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Sandy contourite drift in the late Miocene Rifian Corridor (Morocco): reconstruction of depositional environments in a foreland-basin seaway

Research output: Contribution to journalArticle

  • W. Capella
  • F.J. Hernández-Molina
  • R. Flecker
  • F.J. Hilgen
  • M. Hssain
  • T.J. Kouwenhoven
  • M. van Oorschot
  • F.J. Sierro
  • D.A.V. Stow
  • J. Trabucho-Alexandre
  • M.A. Tulbure
  • W. de Weger
  • M.Z. Yousfi
  • W. Krijgsman
Original languageEnglish
Pages (from-to)31-57
Number of pages27
JournalSedimentary Geology
Early online date21 Apr 2017
DateAccepted/In press - 16 Apr 2017
DateE-pub ahead of print - 21 Apr 2017
DatePublished (current) - 15 Jun 2017


The Rifian Corridor was a seaway between the Atlantic Ocean and the Mediterranean Sea during the late Miocene. The seaway progressively closed, leading to the Messinian Salinity Crisis in the Mediterranean Sea. Despite the key palaeogeographic importance of the Rifian Corridor, patterns of sediment transport within the seaway have not been thoroughly studied. In this study, we investigated the upper Miocene sedimentation and bottom current pathways in the South Rifian Corridor. The planktic and benthic foraminifera of the upper Tortonian and lower Messinian successions allow us to constrain the age and palaeo-environment of deposition. Encased in silty marls deposited at 150–300 m depth, there are (i) 5 to 50 m thick, mainly clastic sandstone bodies with unidirectional cross-bedding; and (ii) 50 cm thick, mainly clastic, tabular sandstone beds with bioturbation, mottled silt, lack of clear base or top, and bi-gradational sequences. Furthermore, seismic facies representing elongated mounded drifts and associated moat are present at the western mouth of the seaway. We interpret these facies as contourites: the products of a westward sedimentary drift in the South Rifian Corridor. The contourites are found only on the northern margin of the seaway, thus suggesting a geostrophic current flowing westward along slope and then northward. This geostrophic current may have been modulated by tides. By comparing these fossil examples with the modern Gulf of Cadiz, we interpret these current-dominated deposits as evidence of late Miocene Mediterranean overflow into the Atlantic Ocean, through the Rifian Corridor. This overflow may have affected late Miocene ocean circulation and climate, and the overflow deposits may represent one of the first examples of mainly clastic contourites exposed on land.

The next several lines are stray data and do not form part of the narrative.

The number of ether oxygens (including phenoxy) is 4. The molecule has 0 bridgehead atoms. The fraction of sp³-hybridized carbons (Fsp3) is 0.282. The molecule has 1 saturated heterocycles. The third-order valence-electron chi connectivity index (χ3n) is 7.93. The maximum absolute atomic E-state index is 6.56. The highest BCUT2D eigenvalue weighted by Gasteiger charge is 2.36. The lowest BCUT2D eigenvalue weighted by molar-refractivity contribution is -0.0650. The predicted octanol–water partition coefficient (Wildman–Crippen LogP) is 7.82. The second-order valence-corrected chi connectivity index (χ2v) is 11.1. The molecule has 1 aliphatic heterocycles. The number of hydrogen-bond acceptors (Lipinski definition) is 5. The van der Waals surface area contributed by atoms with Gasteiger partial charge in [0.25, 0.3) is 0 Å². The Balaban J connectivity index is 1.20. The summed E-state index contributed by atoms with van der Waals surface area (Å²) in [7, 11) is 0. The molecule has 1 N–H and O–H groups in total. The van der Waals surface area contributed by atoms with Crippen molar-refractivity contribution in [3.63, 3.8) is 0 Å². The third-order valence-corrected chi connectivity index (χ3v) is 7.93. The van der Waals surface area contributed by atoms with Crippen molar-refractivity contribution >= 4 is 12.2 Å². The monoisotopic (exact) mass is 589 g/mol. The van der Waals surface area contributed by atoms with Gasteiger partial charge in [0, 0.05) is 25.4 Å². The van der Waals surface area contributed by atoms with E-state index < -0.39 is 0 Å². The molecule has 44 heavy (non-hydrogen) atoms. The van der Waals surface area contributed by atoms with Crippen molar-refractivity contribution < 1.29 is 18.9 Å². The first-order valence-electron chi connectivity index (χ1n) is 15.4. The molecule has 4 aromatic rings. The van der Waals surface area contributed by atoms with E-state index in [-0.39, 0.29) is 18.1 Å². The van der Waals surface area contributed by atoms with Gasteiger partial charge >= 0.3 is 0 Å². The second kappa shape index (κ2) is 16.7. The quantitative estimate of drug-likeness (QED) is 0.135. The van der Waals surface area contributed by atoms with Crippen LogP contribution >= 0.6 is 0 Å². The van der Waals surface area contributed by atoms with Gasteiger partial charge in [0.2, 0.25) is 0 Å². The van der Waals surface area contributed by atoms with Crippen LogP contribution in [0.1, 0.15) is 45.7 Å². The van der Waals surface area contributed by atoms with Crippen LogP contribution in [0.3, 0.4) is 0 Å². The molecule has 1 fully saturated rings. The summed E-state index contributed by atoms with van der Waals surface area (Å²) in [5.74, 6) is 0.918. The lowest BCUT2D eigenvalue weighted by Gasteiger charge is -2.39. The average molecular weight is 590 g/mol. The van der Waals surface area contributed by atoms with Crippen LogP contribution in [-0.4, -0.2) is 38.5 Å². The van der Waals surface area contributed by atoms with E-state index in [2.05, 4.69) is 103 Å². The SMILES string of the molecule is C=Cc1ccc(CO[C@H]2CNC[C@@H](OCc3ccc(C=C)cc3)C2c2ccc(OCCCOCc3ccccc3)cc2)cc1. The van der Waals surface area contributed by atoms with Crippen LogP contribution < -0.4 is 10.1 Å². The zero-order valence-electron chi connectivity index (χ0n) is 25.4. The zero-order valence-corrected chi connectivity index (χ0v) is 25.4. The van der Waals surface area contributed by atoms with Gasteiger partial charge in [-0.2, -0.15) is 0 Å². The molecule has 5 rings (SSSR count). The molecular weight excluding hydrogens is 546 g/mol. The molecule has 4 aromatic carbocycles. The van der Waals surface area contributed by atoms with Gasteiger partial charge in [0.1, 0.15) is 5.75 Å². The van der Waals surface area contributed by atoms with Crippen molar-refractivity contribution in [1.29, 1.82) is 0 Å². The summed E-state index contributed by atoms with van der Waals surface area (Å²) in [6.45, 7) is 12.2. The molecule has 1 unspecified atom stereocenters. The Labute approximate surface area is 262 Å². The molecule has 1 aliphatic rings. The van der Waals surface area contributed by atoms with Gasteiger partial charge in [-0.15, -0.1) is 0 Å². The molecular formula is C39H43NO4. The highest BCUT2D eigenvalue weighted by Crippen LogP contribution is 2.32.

Research areas

  • Marine gateway, marine sediments, sandstones, dune structures, contourites, Mediterranean Overflow Water

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